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the body and dis fig


Album Review: THE BODY & DIS FIG Orchards Of A Futile Heaven

8 Reviewer

Another year, another collaborative album from The Body. Whatever roots the duo has in the sludge metal underground has long been shrouded by a desire to completely buck the conventions of heavy music, and music in general for that matter.

Their eagerness to join forces with other musicians has also become a staple of their presence in the scene, from relatively like-minded bands like Thou and Full of Hell, to complete curveballs like neo-folk with Big|Brave or more recently the electronic producer OAA. The latter of these attests to The Body's interest in crossing their loud guitar music into electronica or industrial. They even sample their old songs in their new ones, which might explain why this new album Orchards of a Futile Heaven with Dis Fig feels so within The Body's current M.O., for all its weirdness.

It really goes to show how far into the void The Body has reached as the opening cut "Eternal Hours" nightmarish soundscape of dissonant drones and isolated drums. It's more akin to death industrial than anything metal-adjacent, not without Dis Fig incorporating her spectral vocal harmonies. The Body's sound has often used beautiful female voices in their approach, whether it's the Assembly of Light Choir or Lingua Ignota mastermind Kristin Hayter. So, hearing soothing singing commingle with Chip King's demonic chicken squawk cries of despair is par for the course at this point. Orchard stands out for its sparsely emphatic sampling and synthetic abuse.

It becomes hard to tell whether the distorted murk of "Dissent, Shame" comes from a guitar, a modular synth, or both. Either way, Dis Fig uses this hideous canvas to paint lavish portraits of melancholy, matching the buildup of disjointed bass drum hits and shrill arpeggios with tastefully treading the line between singing and screaming. This slow-burning crescendo also occurs on "To Walk a Higher Path," and also shares drummer Lee Buford's willingness to dispense with percussion to let more subtle rhythmic pulses emerge gradually. It's also on this cut that King's vocals take on more of the role of a piercing noise patch, having become too bizarre to function like a human voice.

Despite its caustic nature, Orchard achieves a strangely meditative quality. Much of this can be owed to Dis Fig's singing, but it also goes to show the nuance at play in the instrumentals. On paper, the title track should be nothing but annoying, with King screeching his brains out over minimal synth gurglings. But with an attention to detail and gradual layering of sounds, the song expands into a cinematic catharsis. It's like power electronics with a chord progression—a raft to float on within the dark sea of noise. To this effect, "Holy Lance" comes off like an occult ritual, with echoing clatterings and chirps spattered into a warbly loop. What's more interesting is how Dis Fig's voice remains the glue for this deep atmosphere even after the track's eventual explosion into explosive drum hits and sheets of harrowing cacophony.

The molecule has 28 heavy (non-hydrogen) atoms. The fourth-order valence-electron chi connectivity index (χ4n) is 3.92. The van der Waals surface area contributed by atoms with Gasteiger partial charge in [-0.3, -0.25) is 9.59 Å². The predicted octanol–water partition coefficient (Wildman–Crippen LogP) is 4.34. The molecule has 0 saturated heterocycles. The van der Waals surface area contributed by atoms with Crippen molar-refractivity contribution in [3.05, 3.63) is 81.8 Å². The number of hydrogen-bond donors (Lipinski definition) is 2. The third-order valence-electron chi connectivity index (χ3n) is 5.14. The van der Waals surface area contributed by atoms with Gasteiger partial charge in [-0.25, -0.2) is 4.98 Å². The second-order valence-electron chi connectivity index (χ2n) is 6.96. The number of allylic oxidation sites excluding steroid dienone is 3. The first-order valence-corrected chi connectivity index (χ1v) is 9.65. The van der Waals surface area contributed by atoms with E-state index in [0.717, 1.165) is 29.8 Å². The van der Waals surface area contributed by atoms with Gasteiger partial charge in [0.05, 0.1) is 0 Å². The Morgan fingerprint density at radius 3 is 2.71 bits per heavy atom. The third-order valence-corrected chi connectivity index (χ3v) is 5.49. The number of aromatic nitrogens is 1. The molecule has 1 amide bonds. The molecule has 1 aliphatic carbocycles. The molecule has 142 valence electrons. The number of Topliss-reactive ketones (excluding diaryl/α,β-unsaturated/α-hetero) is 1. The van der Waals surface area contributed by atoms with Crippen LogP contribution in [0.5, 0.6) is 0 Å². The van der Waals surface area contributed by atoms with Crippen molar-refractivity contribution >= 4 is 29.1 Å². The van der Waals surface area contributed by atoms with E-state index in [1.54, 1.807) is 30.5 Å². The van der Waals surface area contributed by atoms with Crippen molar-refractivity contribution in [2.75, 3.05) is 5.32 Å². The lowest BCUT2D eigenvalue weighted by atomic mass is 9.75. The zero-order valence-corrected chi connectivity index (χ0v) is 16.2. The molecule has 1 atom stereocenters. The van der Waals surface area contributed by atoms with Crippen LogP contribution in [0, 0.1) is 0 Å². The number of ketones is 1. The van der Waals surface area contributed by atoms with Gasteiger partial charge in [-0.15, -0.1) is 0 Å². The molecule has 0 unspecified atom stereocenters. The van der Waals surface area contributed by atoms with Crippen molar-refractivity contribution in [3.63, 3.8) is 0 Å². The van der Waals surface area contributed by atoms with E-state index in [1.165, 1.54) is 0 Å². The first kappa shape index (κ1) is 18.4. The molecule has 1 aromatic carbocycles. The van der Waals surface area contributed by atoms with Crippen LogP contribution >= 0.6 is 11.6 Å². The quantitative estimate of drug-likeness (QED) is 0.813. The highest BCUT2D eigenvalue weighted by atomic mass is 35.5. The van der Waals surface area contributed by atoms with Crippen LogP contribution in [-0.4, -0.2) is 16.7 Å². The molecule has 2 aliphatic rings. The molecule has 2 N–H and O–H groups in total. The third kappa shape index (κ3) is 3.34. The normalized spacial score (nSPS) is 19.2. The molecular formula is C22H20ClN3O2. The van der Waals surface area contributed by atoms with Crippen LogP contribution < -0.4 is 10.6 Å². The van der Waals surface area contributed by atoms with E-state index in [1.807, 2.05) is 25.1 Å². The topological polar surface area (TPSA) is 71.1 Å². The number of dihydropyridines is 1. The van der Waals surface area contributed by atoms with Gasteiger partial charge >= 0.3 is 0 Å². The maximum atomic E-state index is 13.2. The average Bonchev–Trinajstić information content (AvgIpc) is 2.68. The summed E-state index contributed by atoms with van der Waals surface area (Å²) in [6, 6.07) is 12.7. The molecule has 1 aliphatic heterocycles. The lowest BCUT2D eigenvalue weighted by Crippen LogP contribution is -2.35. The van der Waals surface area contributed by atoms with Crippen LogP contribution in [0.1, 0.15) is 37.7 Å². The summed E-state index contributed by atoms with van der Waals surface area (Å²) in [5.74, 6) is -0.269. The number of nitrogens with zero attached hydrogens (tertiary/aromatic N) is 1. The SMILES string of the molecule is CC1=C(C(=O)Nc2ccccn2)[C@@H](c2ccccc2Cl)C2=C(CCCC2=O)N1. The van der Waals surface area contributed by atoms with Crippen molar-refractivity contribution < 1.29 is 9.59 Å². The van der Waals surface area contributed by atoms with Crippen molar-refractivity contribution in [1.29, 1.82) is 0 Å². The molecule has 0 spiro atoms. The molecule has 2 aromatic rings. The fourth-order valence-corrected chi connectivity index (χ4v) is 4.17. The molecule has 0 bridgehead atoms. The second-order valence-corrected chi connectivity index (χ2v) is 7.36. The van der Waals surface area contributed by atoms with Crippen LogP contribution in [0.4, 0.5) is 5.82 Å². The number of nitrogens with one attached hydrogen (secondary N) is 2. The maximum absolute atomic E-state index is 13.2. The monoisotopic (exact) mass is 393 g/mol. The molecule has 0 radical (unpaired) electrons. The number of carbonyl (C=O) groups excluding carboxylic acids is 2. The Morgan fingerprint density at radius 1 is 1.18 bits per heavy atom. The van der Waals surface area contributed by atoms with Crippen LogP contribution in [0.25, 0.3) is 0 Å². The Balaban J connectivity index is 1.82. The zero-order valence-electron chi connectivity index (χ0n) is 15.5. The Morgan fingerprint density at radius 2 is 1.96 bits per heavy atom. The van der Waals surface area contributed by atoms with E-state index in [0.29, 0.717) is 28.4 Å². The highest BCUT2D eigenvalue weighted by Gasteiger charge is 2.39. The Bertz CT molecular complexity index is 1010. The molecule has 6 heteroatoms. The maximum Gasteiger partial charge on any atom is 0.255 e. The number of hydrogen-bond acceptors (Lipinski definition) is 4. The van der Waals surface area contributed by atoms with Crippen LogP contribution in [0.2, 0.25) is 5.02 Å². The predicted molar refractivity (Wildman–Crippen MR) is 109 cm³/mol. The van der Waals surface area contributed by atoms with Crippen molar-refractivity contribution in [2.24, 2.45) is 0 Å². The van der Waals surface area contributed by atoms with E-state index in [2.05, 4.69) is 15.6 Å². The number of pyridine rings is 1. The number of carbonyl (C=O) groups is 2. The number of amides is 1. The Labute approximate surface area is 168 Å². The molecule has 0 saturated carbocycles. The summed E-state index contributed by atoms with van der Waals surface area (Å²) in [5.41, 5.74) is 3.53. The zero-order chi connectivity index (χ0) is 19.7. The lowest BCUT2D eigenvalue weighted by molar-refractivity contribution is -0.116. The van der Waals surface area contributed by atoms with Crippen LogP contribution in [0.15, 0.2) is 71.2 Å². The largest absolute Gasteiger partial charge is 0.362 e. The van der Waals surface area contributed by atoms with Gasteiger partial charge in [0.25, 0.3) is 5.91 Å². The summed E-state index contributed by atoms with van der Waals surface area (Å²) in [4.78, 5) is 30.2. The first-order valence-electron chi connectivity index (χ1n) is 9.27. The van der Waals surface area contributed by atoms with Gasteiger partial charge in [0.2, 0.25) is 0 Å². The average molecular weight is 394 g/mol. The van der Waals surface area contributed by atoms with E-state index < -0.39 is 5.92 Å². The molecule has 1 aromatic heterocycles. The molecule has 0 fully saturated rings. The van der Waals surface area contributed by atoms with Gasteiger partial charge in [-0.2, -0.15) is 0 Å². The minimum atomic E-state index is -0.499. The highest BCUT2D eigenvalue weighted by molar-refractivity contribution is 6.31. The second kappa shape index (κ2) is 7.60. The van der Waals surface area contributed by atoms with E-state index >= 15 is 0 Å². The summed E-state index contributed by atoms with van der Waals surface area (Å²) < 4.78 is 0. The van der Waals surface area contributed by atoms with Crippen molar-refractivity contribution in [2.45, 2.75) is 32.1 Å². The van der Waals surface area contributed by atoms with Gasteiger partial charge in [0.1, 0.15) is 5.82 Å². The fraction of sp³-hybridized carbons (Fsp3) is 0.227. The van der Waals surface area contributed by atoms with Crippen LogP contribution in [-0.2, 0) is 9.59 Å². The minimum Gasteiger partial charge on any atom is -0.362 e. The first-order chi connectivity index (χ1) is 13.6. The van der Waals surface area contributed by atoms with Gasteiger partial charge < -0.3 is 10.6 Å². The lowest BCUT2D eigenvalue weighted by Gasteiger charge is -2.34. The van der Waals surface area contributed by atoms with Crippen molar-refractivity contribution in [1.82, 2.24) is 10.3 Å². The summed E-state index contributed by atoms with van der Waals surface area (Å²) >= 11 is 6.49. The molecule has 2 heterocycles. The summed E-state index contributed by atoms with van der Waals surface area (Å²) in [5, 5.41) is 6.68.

Ironically, it's not until "Coils of Kaa" that Orchard enters territory that at least somewhat resembles The Body's roots (guitar chords… how do they work?"). Amid bizarre loops and intense dynamic shifts, King and Dis Fig combine their efforts for arguably the most terrifying vocal performances of the year so far. As the latter plunges into an insane diatribe of inane ramblings, bestial brayings, and melodic mutations, King's voice enters the mix like he's possessing her with the spirit of his signature demonic chicken. The palpable sense of dread more than earns its almost-ten-minute runtime, as electro-acoustic embellishments come to a head with more familiar exercises in filthy anti-riffs and plodding drums.

Indeed, the decision to leave the sludge machinations for the last couple of tracks helps make the final cut "Back to the Water" that much more impactful. If the penultimate track is the scariest on the album, then this final act shows how melancholic The Body can become in its harshest moments. As Dis Fig channels all of her sorrow into lines like "I miss you… Please don't die," King and Buford's grotesque metallic perversions provide the perfect foundation for her powerful vocal range.

The Body's discography can be tricky to navigate, but it's hard to deny when they hit the right frequencies. Their work with Dis Fig shows their innate ability to create beauty from ugliness, and how easily they can transcend metal and plant their flag in untethered sonic oblivion. The fact Orchards of a Futile Heaven does this with emotive heft puts it high on this list of The Body albums to check out.

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